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3 wks. post-op open fascia release

Posted by Tonya R. on 5/30/02 at 23:25 (085872)

I am three weeks post-op from having open fascia release. Just had the cast and stitches removed yesterday. So far my experience has been a good one. I had dealt with PF in both feet for approx. 6 years. I went through all the conventional treatments including physical therapy. After having the cast removed yesterday, it did not take long for the swelling to begin. In the little bit that I have been up moving around from couch to restroom and such, i have noticed that the outside edge of my foot aches. I feel that this is due to the fact that the swelling is turning my foot outward. Has anyone experienced this too? I feel that my doc did a very good job at making me aware of just how long the healing process can be, and what to expect in the next months ahead. He said as long as 9-12 months before relief of pain. I feel that this is well worth it if the end result is being able to walk normally. I am looking for advice from other facia release patients as to what aided them in their healing. I have been icing several times a day and am still taking my anti-inflammatory. The best advice my doc gave to me was to listen to my foot, which I whole heartedly plan to do. I am just interested in the experiences of others have been through it.

Re: 3 wks. post-op open fascia release

Karen G. on 5/31/02 at 10:32 (085896)

Hi Tonya, I had the open PF Release And the TTS Release on March 4th of this year. I'm almost 13 weeks post op and find that I still have bouts of severe pain, depending upon how much time I spend on my feet. My doc said healing time could be 4 months to a year. I have the same thing in my right foot which is getting worse all the time. Once I know the outcome of the left foot I can think about the right. I have another follow up visit on June 11th. Will see what he says about the pain. Good Luck and yes, listen to your poor little foot!

Re: 3 wks. post-op open fascia release

Dee on 5/31/02 at 13:39 (085911)

Tonya, Thanks for the positive info about your surgery. I am facing the same surgery on Monday and all I seem to read on these boards is negative feedback. Like you, I have PF in both feet with my left foot being the worse of the two. I too have tried every possible conservative treatment known to mankind with no good results. I am at my wit's end here. Since my health insurance does not cover the shock wave therapy treatment (yes, I checked) then my only other option is to have the surgery. Actually, even though the thought of surgery does scare me, I am looking forward to it. When you have known nothing but pain for so long you will grab at anything available to help. I realize that there have been failures when it comes to surgery, but I feel as though I have no other option left open to me at this time. I know that any surgery is a risk but what other choice do I have besides living with constant pain? I appreciate the concern of people on these boards but right now I feel as though I am being looked at like I don't have good sense just because I am choosing to have the surgery. So once again, thanks for your post. It makes me feel somewhat better about my decision. Hope your pain diminishes soon. Take care.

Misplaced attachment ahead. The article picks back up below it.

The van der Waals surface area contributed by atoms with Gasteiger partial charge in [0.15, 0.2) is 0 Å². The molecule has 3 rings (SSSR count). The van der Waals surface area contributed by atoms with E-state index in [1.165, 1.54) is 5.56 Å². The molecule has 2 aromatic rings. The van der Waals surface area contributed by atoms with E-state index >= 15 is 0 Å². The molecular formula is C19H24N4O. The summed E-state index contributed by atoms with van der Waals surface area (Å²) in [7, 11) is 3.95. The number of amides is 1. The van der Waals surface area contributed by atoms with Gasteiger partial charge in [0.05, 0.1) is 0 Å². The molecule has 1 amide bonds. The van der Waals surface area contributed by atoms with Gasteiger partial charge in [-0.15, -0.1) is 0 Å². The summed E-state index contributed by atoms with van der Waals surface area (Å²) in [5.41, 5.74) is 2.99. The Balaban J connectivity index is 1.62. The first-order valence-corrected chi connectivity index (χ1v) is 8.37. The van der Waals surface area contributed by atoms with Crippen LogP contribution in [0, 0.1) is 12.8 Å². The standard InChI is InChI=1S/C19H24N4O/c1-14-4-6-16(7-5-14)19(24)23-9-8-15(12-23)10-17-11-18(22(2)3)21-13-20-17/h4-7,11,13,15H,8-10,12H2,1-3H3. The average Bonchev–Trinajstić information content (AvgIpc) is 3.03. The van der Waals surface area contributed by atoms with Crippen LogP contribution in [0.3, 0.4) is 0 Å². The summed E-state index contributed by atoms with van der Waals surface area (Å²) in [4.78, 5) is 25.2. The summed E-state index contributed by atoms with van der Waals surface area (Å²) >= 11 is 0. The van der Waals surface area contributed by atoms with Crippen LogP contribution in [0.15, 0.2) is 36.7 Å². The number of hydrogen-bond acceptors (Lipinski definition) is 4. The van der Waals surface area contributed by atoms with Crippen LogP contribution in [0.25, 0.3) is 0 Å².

Re: 3 wks. post-op open fascia release

Tonya R. on 5/31/02 at 14:29 (085913)

Dee, Which surgery are you having? Are you having the open or endoscopic release? I had the open release, because it is what my doctor felt was best for my situation. Most of the negative responses on this board have been from people who have had the scope done. Which ever proceedure you are having done, remember that everyone is different, and the posts on this board are of only a small percentage of patients. I know first hand how difficult the decision to have surgery can be. I actually quit seeking treatment about four years ago because my old podiatrist recommended surgery. Last November I once again sought treatment from a new doctor, because I was in agony. I have gained considerable weight, because I can't be on my feet long, hence becoming less active. I also have three daughters under the age of 11, and they too were being affected. Mom could not get out and do things with them. Although, this is an elective surgery, it has become a necessity for me. I cannot live with the pain any longer. Suffering from PF, I am sure you can relate to this. What I am trying to tell you is do not beat yourself up over your decision. Yes, it should be a well thought out, well informed decision. Only you and your doctor know what is best for you. I wish you the best of luck.